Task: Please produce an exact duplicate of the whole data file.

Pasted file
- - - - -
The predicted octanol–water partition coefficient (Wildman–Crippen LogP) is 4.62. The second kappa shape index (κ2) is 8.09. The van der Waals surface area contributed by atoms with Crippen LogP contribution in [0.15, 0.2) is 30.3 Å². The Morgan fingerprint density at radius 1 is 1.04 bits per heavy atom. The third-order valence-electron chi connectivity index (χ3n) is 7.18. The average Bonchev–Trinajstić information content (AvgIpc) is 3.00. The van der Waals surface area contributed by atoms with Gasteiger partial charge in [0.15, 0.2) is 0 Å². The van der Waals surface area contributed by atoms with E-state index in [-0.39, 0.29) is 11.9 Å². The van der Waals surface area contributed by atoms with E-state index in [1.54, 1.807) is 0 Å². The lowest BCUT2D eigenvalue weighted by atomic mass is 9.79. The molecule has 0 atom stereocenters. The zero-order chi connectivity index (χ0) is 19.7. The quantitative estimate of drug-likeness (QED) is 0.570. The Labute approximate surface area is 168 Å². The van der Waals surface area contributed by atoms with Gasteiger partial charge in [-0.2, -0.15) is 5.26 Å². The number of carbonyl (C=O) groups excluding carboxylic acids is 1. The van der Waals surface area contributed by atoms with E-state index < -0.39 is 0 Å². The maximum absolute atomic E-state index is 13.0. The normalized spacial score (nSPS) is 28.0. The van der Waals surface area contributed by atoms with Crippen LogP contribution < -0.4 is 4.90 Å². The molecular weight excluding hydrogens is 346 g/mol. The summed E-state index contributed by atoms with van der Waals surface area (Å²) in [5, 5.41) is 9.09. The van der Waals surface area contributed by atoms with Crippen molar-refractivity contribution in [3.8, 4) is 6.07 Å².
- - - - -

The predicted octanol–water partition coefficient (Wildman–Crippen LogP) is 4.62. The second kappa shape index (κ2) is 8.09. The van der Waals surface area contributed by atoms with Crippen LogP contribution in [0.15, 0.2) is 30.3 Å². The Morgan fingerprint density at radius 1 is 1.04 bits per heavy atom. The third-order valence-electron chi connectivity index (χ3n) is 7.18. The average Bonchev–Trinajstić information content (AvgIpc) is 3.00. The van der Waals surface area contributed by atoms with Gasteiger partial charge in [0.15, 0.2) is 0 Å². The van der Waals surface area contributed by atoms with E-state index in [-0.39, 0.29) is 11.9 Å². The van der Waals surface area contributed by atoms with E-state index in [1.54, 1.807) is 0 Å². The lowest BCUT2D eigenvalue weighted by atomic mass is 9.79. The molecule has 0 atom stereocenters. The zero-order chi connectivity index (χ0) is 19.7. The quantitative estimate of drug-likeness (QED) is 0.570. The Labute approximate surface area is 168 Å². The van der Waals surface area contributed by atoms with Gasteiger partial charge in [-0.2, -0.15) is 5.26 Å². The number of carbonyl (C=O) groups excluding carboxylic acids is 1. The van der Waals surface area contributed by atoms with E-state index < -0.39 is 0 Å². The maximum absolute atomic E-state index is 13.0. The normalized spacial score (nSPS) is 28.0. The van der Waals surface area contributed by atoms with Crippen LogP contribution < -0.4 is 4.90 Å². The molecular weight excluding hydrogens is 346 g/mol. The summed E-state index contributed by atoms with van der Waals surface area (Å²) in [5, 5.41) is 9.09. The van der Waals surface area contributed by atoms with Crippen molar-refractivity contribution in [3.8, 4) is 6.07 Å².